China’s energy investments are on the move, touching nearly every region of the globe from coal and liquefied natural gas imports from Australia to a recent natural gas agreement with Russia and expanded oil drilling in the South China Sea.
Motivated in part by mounting public pressure to cut down on the smog created by more than 600 coal-fired power plants, China’s nuclear energy capacity is growing faster than any other country in the world.
VOA reported CEF event on China’s soil pollution. Isabel Hilton, the editor of chinadialogue, and Qing Wang from the World Bank spoke at the September 18th meeting.
On Sep 28, CEF Director Jennifer Turner was interviewed by BBC In the Balance with other environmental experts discussing about global warming. During the interview, Turner commented on China's efforts and ambitions of curbing carbon emission and expanding renewable energy, as well as its water-energy-agriculture nexus.
Rising demand for meat and resource constraints are pushing China to look overseas. At the same time, China's food security continues to be haunted by food safety scandals - from melamine-laced milk to adulterated meat. These issues are opening up new opportunities for U.S.-China business.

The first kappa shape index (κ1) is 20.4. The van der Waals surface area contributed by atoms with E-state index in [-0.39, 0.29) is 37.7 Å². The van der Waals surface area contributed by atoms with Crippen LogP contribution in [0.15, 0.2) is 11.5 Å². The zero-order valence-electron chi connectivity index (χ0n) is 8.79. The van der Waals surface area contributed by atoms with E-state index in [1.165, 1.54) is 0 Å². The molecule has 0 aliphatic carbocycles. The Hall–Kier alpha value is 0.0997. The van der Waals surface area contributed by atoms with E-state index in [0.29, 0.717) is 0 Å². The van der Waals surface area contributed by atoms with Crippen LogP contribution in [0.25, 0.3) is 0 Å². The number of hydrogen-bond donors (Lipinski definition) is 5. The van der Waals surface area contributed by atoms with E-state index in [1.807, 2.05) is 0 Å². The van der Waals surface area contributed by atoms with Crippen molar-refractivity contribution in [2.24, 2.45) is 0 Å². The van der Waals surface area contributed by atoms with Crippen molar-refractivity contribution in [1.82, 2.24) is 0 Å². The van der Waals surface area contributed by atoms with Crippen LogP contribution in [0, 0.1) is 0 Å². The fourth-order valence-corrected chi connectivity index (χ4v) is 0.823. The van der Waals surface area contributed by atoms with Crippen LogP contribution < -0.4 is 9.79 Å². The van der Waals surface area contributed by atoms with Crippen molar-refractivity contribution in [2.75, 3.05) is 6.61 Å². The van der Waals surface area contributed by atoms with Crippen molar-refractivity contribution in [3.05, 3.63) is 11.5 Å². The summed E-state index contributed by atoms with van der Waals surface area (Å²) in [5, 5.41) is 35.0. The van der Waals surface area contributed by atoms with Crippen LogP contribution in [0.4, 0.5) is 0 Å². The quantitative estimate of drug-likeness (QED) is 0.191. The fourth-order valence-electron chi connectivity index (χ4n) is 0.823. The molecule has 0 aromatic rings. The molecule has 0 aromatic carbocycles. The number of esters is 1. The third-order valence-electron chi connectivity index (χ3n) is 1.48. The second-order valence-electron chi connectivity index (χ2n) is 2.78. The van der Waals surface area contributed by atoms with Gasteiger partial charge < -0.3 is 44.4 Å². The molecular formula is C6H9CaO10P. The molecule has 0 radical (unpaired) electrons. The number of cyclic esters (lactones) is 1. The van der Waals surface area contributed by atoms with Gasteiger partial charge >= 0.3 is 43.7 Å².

Could geoengineering governance save the Earth from climate change? CEF Associate, Susan Chan Shifflett talked about the future of geoengineering in an interview by Global Public Policy Institute (GPPi).
The water-energy-food choke points China faces are not just China’s problems but have global linkages.
CEF Associate, Susan Chan Shifflett, Interviewed by BBC on Heinz Infant Cereal and China's Food SafetySep 02, 2014
US food manufacturer Heinz recalled a baby cereal in China, which again caused mounting public concerns on food safety.
CEF Associate, Susan Chan Shifflett, Interviewed by Al Jazeera English TV on China's Food Safety ChallengesAug 13, 2014
The new scandal of foreign fast food giants again raised the public attention to China's food safety.
On 4 August, 2014, Beijing’s Municipal Environmental Protection Bureau announced its intention to ban coal consumption by 2020. However, is this enough for improving Beijing's air quality?